{
        return DropDownListHelper(helper, ExpressionHelper.GetExpressionText(expression), selectList, selectedValue, optionLabel, new RouteValueDictionary(htmlAttributes));
    }

    /// <summary>
    /// This is almost identical to the one in ASP.NET MVC 2 however it removes the default values stuff so that the Selected property of the SelectListItem class actually works
    /// </summary>
    private static MvcHtmlString DropDownListHelper(HtmlHelper helper, string name, IEnumerable<SelectListItem> selectList, string selectedValue, string optionLabel, IDictionary<string, object> htmlAttributes)
    {
        name = helper.ViewContext.ViewData.TemplateInfo.GetFullHtmlFieldName(name);

        // Convert each ListItem to an option tag
        var listItemBuilder = new StringBuilder();

        // Make optionLabel the first item that gets rendered
        if (optionLabel != null)
            listItemBuilder.AppendLine(ListItemToOption(new SelectListItem() { Text = optionLabel, Value = String.Empty, Selected = false }, selectedValue));

        // Add the other options
        foreach (var item in selectList)
        {
            listItemBuilder.AppendLine(ListItemToOption(item, selectedValue));
        }

        // Now add the select tag
        var tag = new TagBuilder("select") { InnerHtml = listItemBuilder.ToString() };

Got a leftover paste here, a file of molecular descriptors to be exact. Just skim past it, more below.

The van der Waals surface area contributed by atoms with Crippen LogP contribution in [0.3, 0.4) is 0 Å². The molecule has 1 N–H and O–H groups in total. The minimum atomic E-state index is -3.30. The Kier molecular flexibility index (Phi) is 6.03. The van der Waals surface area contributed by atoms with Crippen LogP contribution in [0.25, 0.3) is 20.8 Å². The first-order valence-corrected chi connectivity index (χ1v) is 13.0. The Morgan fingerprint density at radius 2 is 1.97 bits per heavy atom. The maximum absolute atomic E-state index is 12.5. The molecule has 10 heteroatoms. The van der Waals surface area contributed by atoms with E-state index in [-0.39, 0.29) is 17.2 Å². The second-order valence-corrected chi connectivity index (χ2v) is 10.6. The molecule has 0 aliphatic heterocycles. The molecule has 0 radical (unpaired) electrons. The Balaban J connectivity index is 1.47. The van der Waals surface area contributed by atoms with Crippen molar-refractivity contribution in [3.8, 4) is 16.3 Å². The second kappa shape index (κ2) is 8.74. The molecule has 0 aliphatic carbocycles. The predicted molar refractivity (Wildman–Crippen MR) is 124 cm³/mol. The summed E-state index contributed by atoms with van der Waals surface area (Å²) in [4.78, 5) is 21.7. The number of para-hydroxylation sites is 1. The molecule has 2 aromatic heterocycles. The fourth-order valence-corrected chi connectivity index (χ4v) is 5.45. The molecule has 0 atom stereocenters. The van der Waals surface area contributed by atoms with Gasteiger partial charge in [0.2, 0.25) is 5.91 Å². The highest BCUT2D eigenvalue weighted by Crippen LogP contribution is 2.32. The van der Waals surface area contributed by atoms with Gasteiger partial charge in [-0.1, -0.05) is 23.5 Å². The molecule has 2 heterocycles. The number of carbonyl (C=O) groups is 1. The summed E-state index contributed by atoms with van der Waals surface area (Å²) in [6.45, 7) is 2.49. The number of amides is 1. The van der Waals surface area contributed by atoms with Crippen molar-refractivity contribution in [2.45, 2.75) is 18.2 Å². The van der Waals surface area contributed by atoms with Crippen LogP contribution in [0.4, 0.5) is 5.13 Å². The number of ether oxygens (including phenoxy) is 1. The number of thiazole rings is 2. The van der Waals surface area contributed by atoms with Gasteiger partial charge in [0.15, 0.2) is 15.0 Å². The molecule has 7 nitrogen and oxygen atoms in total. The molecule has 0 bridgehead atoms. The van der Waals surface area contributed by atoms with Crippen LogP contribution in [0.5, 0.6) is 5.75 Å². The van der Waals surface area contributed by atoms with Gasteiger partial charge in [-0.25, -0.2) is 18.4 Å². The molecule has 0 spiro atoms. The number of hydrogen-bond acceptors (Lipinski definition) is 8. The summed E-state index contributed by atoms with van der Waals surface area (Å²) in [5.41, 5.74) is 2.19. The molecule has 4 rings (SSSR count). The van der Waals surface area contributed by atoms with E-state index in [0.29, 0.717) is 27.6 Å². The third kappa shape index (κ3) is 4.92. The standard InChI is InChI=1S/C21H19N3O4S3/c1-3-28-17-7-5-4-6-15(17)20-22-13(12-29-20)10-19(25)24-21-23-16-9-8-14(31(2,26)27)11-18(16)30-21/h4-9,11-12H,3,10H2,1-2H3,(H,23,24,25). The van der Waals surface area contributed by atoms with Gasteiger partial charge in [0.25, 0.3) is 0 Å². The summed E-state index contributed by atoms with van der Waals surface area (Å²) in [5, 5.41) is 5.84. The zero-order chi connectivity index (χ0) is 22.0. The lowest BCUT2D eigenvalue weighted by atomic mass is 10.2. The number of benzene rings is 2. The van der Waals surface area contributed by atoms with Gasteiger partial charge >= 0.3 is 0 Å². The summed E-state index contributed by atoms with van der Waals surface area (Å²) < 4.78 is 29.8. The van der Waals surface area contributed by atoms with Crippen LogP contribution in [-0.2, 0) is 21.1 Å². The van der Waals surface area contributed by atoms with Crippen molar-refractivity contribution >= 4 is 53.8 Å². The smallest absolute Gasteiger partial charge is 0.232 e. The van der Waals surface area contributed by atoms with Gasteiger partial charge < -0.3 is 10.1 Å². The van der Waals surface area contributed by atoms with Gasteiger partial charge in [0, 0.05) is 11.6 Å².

tag.MergeAttributes(htmlAttributes);
        tag.MergeAttribute("name", name, true);
        tag.GenerateId(name);

        // If there are any errors for a named field, we add the css attribute
        ModelState modelState;

        if (helper.ViewData.ModelState.TryGetValue(name, out modelState))
        {
            if (modelState.Errors.Count > 0)
                tag.AddCssClass(HtmlHelper.ValidationInputCssClassName);
        }

        return tag.ToMvcHtmlString(TagRenderMode.Normal);
    }

    internal static string ListItemToOption(SelectListItem item, string selectedValue)
    {
        var tag = new TagBuilder("option") { InnerHtml = HttpUtility.HtmlEncode(item.Text) };

        if (item.Value != null)
            tag.Attributes["value"] = item.Value;

        if ((!string.IsNullOrEmpty(selectedValue) && item.Value == selectedValue) || item.Selected)
            tag.Attributes["selected"] = "selected";

        return tag.ToString(TagRenderMode.Normal);
    }
}

Now within your view you can say:

<%= Html.DropDownListFor(m => m.User.Role, Model.Roles, Model.User.Role != null ? Model.User.Role.RoleID.ToString() : "", "-- Please Select --")%>
<%= Html.ValidationMessageFor(m => m.User.Role, "*")%>

The Role property will automatically update when you call TryUpdateModel in your controller and you have to do no additional work to wire this up. Although it's alot of code initially i've found this approach saves heaps of code in the long term.

Hope this helps.

share|improve this answer

Consider calling TryUpdateModel twice, once for the User. Once for the Role. Then assign the role to the user.

var user = new User();
var role = new Role();

TryUpdateModel(user, new string[] { "UserName" });
TryUpdateModel(role, new string[] { "RoleID" });

user.Role = role;

See if that works.

share|improve this answer
    
Hi thanks for your answer but i've managed to come up with something that saves me having to call TryUpdateModel multiple times. –  nfplee Sep 28 '10 at 12:40